Tuesday marked the 70th anniversary of the liberation of the Auschwitz concentration camp in Nazi occupied Poland. By the time the Russians reached the camp in early 1945, more than 1.5 million souls had perished inside the walls of the German death camp — one of several such facilities constructed by Germany during World War II to carry out the Nazi’s “Final Solution” to rid the world of those they deemed “undesirable.”
It is important that we remember the Holocaust for the 11 million lives that were taken in the Nazi’s genocide machine. It is also critical that we ensure current and future generations are taught both the history of the Holocaust, as well as the lessons that allowed one of humanity’s worst atrocities to take place.
What is alarming is that nearly seven decades following the liberation of the first Nazi death camp, a major poll conducted in 2014 showed that 54 percent of the respondents had never heard of the Holocaust. When we fail to learn the lessons of the past, humanity has proven time and again our propensity to make the same mistakes over and again.
In 1978, I was a high school student in West Germany, where my father was serving in the U.S. Army. My father understood the importance of learning from the past. During the three years my family lived in Germany, my father insisted we visit as many historical sites as we could. In the summer of 1978, Dad felt it was important for my sister and I to see Dachau, the Nazi death camp located in northern Munich.
For as a long as I live, I will never forget that experience. Unlike most of the other Nazi concentration camps that were burned to the ground by liberating forces to prevent the spread of disease, the American forces liberating Dachau chose to preserve the camp as both a memorial to those who perished and a museum documenting the atrocities committed within its walls.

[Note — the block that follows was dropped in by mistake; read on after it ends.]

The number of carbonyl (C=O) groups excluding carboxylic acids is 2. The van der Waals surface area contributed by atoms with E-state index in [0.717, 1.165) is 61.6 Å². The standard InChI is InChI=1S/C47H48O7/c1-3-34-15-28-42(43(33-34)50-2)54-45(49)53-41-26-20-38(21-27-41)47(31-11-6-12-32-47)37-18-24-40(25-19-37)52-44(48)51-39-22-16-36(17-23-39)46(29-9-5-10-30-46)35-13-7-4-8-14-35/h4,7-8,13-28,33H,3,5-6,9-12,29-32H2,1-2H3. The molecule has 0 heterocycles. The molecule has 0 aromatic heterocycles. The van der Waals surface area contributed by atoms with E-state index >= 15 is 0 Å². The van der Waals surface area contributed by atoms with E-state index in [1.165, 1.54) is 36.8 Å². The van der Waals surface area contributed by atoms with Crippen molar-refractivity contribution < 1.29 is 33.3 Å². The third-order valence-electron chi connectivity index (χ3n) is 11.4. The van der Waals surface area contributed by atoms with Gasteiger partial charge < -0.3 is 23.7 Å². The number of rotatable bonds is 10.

Walking up to the compound, I was immediately struck by the words “Arbeit Macht Frei” (work will set you free) shaped in wrought iron in the entry gates to the camp. For most of Dachau’s existence from 1933-1945, it was used as a slave labor camp for the Nazi war machine. Before even walking through those gates, my thoughts turned to all those souls who had arrived decades before, having been stripped of everything they own and told if they worked hard, they would be set free.
It was a lie.
Walking through those gates into the compound, more than 30 years after the furnaces had been permanently silenced, my nostrils burned from a horrendous odor that I had never smelled before. I asked my dad what it was. When he told me, my knees nearly buckled. “It’s from the crematoriums,” he said. “That’s what the burning of human flesh smells like.”
Toward the latter years of the war, Dachau was expanded from a slave labor camp for political prisoners to include an expanded role in Hitler’s Final Solution to exterminate the Jews. In order to facilitate the mass genocide, gas chambers were constructed, along with rows and rows of crematoriums to dispose of the bodies. From the information displayed on the walls of the museum, the crematoriums were in operation 24/7 unable to keep pace with the Nazi death machine, as mounted photos on the wall displayed mounds of emaciated bodies awaiting the ovens.
All these years later, I can still remember that smell.
After walking through the wrought iron gates, Nazi SS officers decided which of the new arrivals would be sent to the work camps, as well as those deemed worthy for the medical experiments that were being conducted. Those not chosen were sent directly to the gas chamber.
It was a surreal, humbling experience.
Near the end of the tour, my father made sure to point out a display depicting how U.S. Brigadier General Henning Linden forced civilians in the neighboring town to march through the camp following its liberation — to ensure they knew what actions their government had committed in their name.